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Design

Two Takes on a Courtyard Garden

Whether you like your space simple and clean or filled to the brim, there’s a design option for you

Fine Gardening - Issue 187
Courtyard 1: Through this arbor lie more than five seating areas. The layout and traffic flow of the garden allow it to feel spacious, despite its limited footprint.

Some may say that the risks involved with designing a small space are far less than those associated with designing a big one. After all, if you mess up, you only mess up on a tiny scale. But I would argue that the opposite is true. In a small space, it’s far easier to spot a poorly sited plant or an improperly sized patio. The challenges are even greater in small urban spaces because not only do you have to get the scale and proportions exactly right, but you also need to find ways to gain privacy and hide unsightly items without the ability to simply move them slightly left or right. Two charming courtyard gardens in Newport, Rhode Island, have mastered the art of small-space design—and they have done so without a lot of sacrifice. These two spaces don’t limit the plants or give up on the idea of having multiple seating areas just because the square footage is at a premium. On the contrary, they have found unique ways to create the illusion of space, hide ugly but unavoidable objects, and achieve serene seclusion.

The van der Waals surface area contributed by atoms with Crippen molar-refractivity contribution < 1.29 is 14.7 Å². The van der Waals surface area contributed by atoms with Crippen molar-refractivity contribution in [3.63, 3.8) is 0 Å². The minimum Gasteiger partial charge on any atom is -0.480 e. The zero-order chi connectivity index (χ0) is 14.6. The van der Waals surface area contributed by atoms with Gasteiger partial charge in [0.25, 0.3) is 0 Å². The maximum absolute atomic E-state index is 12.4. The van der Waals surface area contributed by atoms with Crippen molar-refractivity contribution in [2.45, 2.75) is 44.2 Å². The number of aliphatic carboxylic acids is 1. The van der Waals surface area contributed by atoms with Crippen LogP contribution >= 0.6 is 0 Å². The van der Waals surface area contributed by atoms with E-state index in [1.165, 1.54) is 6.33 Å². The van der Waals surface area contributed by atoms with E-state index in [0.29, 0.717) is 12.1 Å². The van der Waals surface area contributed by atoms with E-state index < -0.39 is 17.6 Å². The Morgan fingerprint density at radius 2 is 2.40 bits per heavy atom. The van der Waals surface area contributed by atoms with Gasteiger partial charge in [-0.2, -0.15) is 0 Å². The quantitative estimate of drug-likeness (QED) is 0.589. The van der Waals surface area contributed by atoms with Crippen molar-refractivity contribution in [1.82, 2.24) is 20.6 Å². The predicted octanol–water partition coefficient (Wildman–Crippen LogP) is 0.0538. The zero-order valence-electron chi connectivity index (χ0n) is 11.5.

Courtyard 2: Through this garden gate is an entertaining mecca. With seating for six and a grill, a firepit, and a water feature, this tiny treasure makes the most of its space.

Courtyard 1: There’s always room for more

Standing knee deep in trash, old lumber, and crab grass, Annie Ritterbusch wondered if she’d made a mistake buying her new home. It was in a great location—downtown Newport, Rhode Island—but the property was a wreck. There were trees, but they were all large and overgrown to the point of threatening the house. There was one redeeming aspect of the “backyard,” however: a little brick patio, which became the jumping-off point for the rest of the landscape design. Now, one step through the arbor marking the garden entrance and visitors are amazed by the volume of plants and the multiple seating areas that greet them.